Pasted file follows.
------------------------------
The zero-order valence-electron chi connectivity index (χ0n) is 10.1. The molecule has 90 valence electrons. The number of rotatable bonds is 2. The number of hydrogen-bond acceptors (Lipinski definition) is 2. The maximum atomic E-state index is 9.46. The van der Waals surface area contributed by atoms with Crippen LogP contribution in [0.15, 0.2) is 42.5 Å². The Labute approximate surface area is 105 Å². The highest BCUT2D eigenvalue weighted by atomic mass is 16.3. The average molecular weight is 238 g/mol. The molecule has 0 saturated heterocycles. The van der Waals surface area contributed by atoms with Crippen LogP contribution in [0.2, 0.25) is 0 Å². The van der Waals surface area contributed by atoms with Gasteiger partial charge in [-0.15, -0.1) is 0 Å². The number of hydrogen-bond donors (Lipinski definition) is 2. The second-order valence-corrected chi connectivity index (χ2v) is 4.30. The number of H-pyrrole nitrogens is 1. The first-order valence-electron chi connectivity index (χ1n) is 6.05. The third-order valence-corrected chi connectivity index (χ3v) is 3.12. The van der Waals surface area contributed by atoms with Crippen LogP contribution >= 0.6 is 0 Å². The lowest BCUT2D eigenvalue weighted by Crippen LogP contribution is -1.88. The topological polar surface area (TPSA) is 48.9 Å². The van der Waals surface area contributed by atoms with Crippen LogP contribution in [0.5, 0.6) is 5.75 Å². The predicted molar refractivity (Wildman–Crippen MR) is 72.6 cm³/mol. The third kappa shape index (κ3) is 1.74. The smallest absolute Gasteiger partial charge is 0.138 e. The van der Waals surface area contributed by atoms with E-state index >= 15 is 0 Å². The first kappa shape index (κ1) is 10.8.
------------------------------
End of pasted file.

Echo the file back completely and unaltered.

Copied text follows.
The zero-order valence-electron chi connectivity index (χ0n) is 10.1. The molecule has 90 valence electrons. The number of rotatable bonds is 2. The number of hydrogen-bond acceptors (Lipinski definition) is 2. The maximum atomic E-state index is 9.46. The van der Waals surface area contributed by atoms with Crippen LogP contribution in [0.15, 0.2) is 42.5 Å². The Labute approximate surface area is 105 Å². The highest BCUT2D eigenvalue weighted by atomic mass is 16.3. The average molecular weight is 238 g/mol. The molecule has 0 saturated heterocycles. The van der Waals surface area contributed by atoms with Crippen LogP contribution in [0.2, 0.25) is 0 Å². The van der Waals surface area contributed by atoms with Gasteiger partial charge in [-0.15, -0.1) is 0 Å². The number of hydrogen-bond donors (Lipinski definition) is 2. The second-order valence-corrected chi connectivity index (χ2v) is 4.30. The number of H-pyrrole nitrogens is 1. The first-order valence-electron chi connectivity index (χ1n) is 6.05. The third-order valence-corrected chi connectivity index (χ3v) is 3.12. The van der Waals surface area contributed by atoms with Crippen LogP contribution >= 0.6 is 0 Å². The lowest BCUT2D eigenvalue weighted by Crippen LogP contribution is -1.88. The topological polar surface area (TPSA) is 48.9 Å². The van der Waals surface area contributed by atoms with Crippen LogP contribution in [0.5, 0.6) is 5.75 Å². The predicted molar refractivity (Wildman–Crippen MR) is 72.6 cm³/mol. The third kappa shape index (κ3) is 1.74. The smallest absolute Gasteiger partial charge is 0.138 e. The van der Waals surface area contributed by atoms with E-state index >= 15 is 0 Å². The first kappa shape index (κ1) is 10.8.